from their inbound shipment
              subject to these rules, exclusive
              of Edgings, Fuelwood
              (including Cores when used
              as fuel wood at transit station),
              Hog Fuel (saw Mill
              refuse), Sanderdust, Sawdust,
              Shavings, Slabs, Turnings
              and Wood-Dust, which
              shall be considered as waste

  Item 10-A.    (a) Carrier's Agents at receiving
              stations shall furnish
              the Western Weighing and
              Inspection Bureau, statement
              or copies of all freight bills
              covering inbound shipments
              of lumber, logs, and other forest
              products consigned to party
              or parties availing themselves
              of these rules, and
              shall also furnish statement
              or copies of billing covering
              all outbound commodities.

                (b) The Western Weighing
              and Inspection Bureau will
              keep a debit and credit account
              based on actual weights
              of inbound and outbound
              shipments with each party or
              parties availing themselves of
              these rules cancelling the oldest

              inbound tonnage matched
              against the outbound tonnage
              according to percentages determined
              under Item 9, and
              shall render bills to such party
              or parties for any undercharges
              due to Carriers on
              account of failure to comply
              with these rules.

                (c) Carriers will require,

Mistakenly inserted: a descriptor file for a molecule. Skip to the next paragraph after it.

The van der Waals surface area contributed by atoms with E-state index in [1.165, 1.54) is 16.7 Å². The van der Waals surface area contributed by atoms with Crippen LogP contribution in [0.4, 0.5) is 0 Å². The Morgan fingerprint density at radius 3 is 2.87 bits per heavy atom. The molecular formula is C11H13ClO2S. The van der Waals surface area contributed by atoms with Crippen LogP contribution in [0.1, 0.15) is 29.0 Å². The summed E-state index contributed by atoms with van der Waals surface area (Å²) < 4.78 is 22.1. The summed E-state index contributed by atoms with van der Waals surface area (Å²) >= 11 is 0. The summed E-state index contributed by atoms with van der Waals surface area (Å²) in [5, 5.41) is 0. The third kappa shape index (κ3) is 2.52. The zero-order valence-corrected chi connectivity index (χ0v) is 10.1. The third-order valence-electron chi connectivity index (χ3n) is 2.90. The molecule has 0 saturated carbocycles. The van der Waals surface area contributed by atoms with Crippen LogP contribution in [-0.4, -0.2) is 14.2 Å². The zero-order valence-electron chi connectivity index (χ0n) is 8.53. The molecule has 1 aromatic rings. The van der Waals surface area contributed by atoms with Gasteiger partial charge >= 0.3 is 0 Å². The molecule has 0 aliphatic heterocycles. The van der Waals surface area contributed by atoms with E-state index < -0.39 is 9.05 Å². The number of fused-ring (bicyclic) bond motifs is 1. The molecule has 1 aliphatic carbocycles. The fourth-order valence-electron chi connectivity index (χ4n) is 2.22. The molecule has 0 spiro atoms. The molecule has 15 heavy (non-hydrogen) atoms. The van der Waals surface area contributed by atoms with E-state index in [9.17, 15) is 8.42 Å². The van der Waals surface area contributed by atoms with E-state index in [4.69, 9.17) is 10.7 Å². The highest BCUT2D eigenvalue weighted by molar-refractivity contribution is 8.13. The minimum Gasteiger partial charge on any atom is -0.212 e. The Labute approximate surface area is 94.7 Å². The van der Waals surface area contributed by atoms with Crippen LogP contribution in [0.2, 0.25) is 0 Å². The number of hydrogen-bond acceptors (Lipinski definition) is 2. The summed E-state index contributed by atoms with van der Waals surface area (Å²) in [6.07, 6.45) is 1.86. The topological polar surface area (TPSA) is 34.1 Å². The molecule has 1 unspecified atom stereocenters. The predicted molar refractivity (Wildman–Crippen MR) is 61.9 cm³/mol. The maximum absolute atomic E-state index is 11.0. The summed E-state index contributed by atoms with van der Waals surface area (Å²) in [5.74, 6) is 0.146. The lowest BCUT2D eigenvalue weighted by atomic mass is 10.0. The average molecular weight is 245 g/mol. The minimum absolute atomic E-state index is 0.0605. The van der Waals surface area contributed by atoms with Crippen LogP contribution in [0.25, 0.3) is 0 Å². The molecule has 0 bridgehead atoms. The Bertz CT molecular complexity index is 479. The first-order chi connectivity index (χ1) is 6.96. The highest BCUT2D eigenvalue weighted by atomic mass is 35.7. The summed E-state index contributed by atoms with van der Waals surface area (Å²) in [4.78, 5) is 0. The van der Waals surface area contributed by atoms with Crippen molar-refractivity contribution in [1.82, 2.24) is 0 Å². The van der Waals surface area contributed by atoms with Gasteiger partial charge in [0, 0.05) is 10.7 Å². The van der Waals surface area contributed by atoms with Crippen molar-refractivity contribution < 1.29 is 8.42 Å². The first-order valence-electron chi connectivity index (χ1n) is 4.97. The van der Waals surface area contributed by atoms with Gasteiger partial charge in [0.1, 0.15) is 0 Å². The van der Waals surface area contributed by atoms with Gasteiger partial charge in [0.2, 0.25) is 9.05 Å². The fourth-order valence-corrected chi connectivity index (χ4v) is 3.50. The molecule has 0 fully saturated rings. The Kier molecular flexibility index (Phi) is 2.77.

annually, as of June 30th or
              December 31st and at such
              other times as they may deem
              it necessary, an accounting of
              tonnage (on hand at yard or
              mill of transit operators,
              from which reshipment of inbound
              tonnage received on
              basis of manufacture and reshipment
              rates is made) and
              cancellation of excess inbound
              billings as may appear
              necessary to properly apply
              lawful rates. If at any time
              during the time limit period
              the transit operator does not
              have sufficient tonnage (on
              hand at yard or mill of transit
              operator from which reshipment
              of inbound tonnage
              received on basis of manufacture
              and reshipment rates
              is made) to cover tonnage
              due inbound carrier, adjustment
              will be required and undercharges
              collected as provided
              in paragraph (b).

                (d) When inbound shipments
              are handled in accordance
              with paragraph (a) of
              Item 4, charges on inbound
              shipments will be re-adjusted
              by the Western Weighing and
              Inspection Bureau to a basis
              of manufacturing, reshipping
              or concentration rate in effect
              on date of shipment from
              point of origin when matched
              against the outbound billing
              on basis of the percentages
              determined under Item 9.

The Western Weighing and Inspection Bureau will be hereinafter referred to as the "bureau", and the percentage referred to in item 9 will be referred to as the "product equivalent".